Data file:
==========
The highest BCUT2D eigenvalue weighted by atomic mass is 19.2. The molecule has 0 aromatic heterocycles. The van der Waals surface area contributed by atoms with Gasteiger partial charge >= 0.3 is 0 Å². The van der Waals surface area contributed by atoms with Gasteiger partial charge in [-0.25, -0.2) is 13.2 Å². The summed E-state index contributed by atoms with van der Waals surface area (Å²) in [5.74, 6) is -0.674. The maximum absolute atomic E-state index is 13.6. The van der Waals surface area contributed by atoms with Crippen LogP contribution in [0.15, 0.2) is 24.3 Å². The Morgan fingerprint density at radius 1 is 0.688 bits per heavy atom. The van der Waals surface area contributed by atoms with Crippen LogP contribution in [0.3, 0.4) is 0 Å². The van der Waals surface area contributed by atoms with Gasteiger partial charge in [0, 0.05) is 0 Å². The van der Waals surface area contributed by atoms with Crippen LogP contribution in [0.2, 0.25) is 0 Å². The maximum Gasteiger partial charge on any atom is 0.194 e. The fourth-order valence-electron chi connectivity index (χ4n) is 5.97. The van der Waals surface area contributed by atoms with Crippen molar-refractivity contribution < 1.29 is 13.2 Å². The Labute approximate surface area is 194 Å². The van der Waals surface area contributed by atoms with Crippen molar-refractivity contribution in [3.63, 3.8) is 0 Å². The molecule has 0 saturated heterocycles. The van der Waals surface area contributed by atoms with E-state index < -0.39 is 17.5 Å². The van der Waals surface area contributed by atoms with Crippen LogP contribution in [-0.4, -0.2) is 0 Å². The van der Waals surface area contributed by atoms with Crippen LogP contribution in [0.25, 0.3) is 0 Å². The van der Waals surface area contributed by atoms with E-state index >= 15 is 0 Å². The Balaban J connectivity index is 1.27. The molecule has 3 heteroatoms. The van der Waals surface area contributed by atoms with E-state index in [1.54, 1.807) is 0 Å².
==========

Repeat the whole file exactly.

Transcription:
The highest BCUT2D eigenvalue weighted by atomic mass is 19.2. The molecule has 0 aromatic heterocycles. The van der Waals surface area contributed by atoms with Gasteiger partial charge >= 0.3 is 0 Å². The van der Waals surface area contributed by atoms with Gasteiger partial charge in [-0.25, -0.2) is 13.2 Å². The summed E-state index contributed by atoms with van der Waals surface area (Å²) in [5.74, 6) is -0.674. The maximum absolute atomic E-state index is 13.6. The van der Waals surface area contributed by atoms with Crippen LogP contribution in [0.15, 0.2) is 24.3 Å². The Morgan fingerprint density at radius 1 is 0.688 bits per heavy atom. The van der Waals surface area contributed by atoms with Crippen LogP contribution in [0.3, 0.4) is 0 Å². The van der Waals surface area contributed by atoms with Gasteiger partial charge in [0, 0.05) is 0 Å². The van der Waals surface area contributed by atoms with Crippen LogP contribution in [0.2, 0.25) is 0 Å². The maximum Gasteiger partial charge on any atom is 0.194 e. The fourth-order valence-electron chi connectivity index (χ4n) is 5.97. The van der Waals surface area contributed by atoms with Crippen molar-refractivity contribution < 1.29 is 13.2 Å². The Labute approximate surface area is 194 Å². The van der Waals surface area contributed by atoms with Crippen molar-refractivity contribution in [3.63, 3.8) is 0 Å². The molecule has 0 saturated heterocycles. The van der Waals surface area contributed by atoms with E-state index < -0.39 is 17.5 Å². The van der Waals surface area contributed by atoms with Crippen LogP contribution in [-0.4, -0.2) is 0 Å². The van der Waals surface area contributed by atoms with Crippen LogP contribution in [0.25, 0.3) is 0 Å². The van der Waals surface area contributed by atoms with E-state index >= 15 is 0 Å². The Balaban J connectivity index is 1.27. The molecule has 3 heteroatoms. The van der Waals surface area contributed by atoms with E-state index in [1.54, 1.807) is 0 Å².